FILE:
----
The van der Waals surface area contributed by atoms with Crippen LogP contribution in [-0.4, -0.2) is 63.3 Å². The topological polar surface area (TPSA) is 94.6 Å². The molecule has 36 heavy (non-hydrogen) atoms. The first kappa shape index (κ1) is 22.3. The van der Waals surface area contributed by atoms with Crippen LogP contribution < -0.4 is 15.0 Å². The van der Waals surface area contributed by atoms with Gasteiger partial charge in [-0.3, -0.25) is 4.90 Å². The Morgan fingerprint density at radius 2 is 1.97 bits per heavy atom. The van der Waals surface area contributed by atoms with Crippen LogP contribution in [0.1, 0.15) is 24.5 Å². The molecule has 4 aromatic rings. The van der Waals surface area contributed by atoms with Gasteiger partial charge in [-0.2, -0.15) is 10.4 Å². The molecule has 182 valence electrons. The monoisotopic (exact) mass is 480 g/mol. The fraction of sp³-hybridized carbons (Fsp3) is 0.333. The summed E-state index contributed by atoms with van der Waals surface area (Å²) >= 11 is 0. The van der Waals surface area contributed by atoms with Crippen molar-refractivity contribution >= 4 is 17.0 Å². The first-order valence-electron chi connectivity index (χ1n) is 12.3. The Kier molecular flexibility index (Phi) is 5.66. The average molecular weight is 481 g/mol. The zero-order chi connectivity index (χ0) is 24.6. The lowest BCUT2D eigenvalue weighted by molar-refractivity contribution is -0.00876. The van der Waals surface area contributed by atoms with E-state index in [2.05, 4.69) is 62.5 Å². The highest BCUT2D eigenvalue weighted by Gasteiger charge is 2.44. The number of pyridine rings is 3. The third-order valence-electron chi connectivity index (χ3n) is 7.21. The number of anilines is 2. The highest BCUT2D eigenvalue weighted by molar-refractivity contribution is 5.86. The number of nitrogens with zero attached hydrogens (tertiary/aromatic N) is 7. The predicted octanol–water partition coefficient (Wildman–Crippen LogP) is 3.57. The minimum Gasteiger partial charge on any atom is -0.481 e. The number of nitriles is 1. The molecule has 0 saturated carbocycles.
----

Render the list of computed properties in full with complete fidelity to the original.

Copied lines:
The van der Waals surface area contributed by atoms with Crippen LogP contribution in [-0.4, -0.2) is 63.3 Å². The topological polar surface area (TPSA) is 94.6 Å². The molecule has 36 heavy (non-hydrogen) atoms. The first kappa shape index (κ1) is 22.3. The van der Waals surface area contributed by atoms with Crippen LogP contribution < -0.4 is 15.0 Å². The van der Waals surface area contributed by atoms with Gasteiger partial charge in [-0.3, -0.25) is 4.90 Å². The Morgan fingerprint density at radius 2 is 1.97 bits per heavy atom. The van der Waals surface area contributed by atoms with Crippen LogP contribution in [0.1, 0.15) is 24.5 Å². The molecule has 4 aromatic rings. The van der Waals surface area contributed by atoms with Gasteiger partial charge in [-0.2, -0.15) is 10.4 Å². The molecule has 182 valence electrons. The monoisotopic (exact) mass is 480 g/mol. The fraction of sp³-hybridized carbons (Fsp3) is 0.333. The summed E-state index contributed by atoms with van der Waals surface area (Å²) >= 11 is 0. The van der Waals surface area contributed by atoms with Crippen molar-refractivity contribution >= 4 is 17.0 Å². The first-order valence-electron chi connectivity index (χ1n) is 12.3. The Kier molecular flexibility index (Phi) is 5.66. The average molecular weight is 481 g/mol. The zero-order chi connectivity index (χ0) is 24.6. The lowest BCUT2D eigenvalue weighted by molar-refractivity contribution is -0.00876. The van der Waals surface area contributed by atoms with E-state index in [2.05, 4.69) is 62.5 Å². The highest BCUT2D eigenvalue weighted by Gasteiger charge is 2.44. The number of pyridine rings is 3. The third-order valence-electron chi connectivity index (χ3n) is 7.21. The number of anilines is 2. The highest BCUT2D eigenvalue weighted by molar-refractivity contribution is 5.86. The number of nitrogens with zero attached hydrogens (tertiary/aromatic N) is 7. The predicted octanol–water partition coefficient (Wildman–Crippen LogP) is 3.57. The minimum Gasteiger partial charge on any atom is -0.481 e. The number of nitriles is 1. The molecule has 0 saturated carbocycles.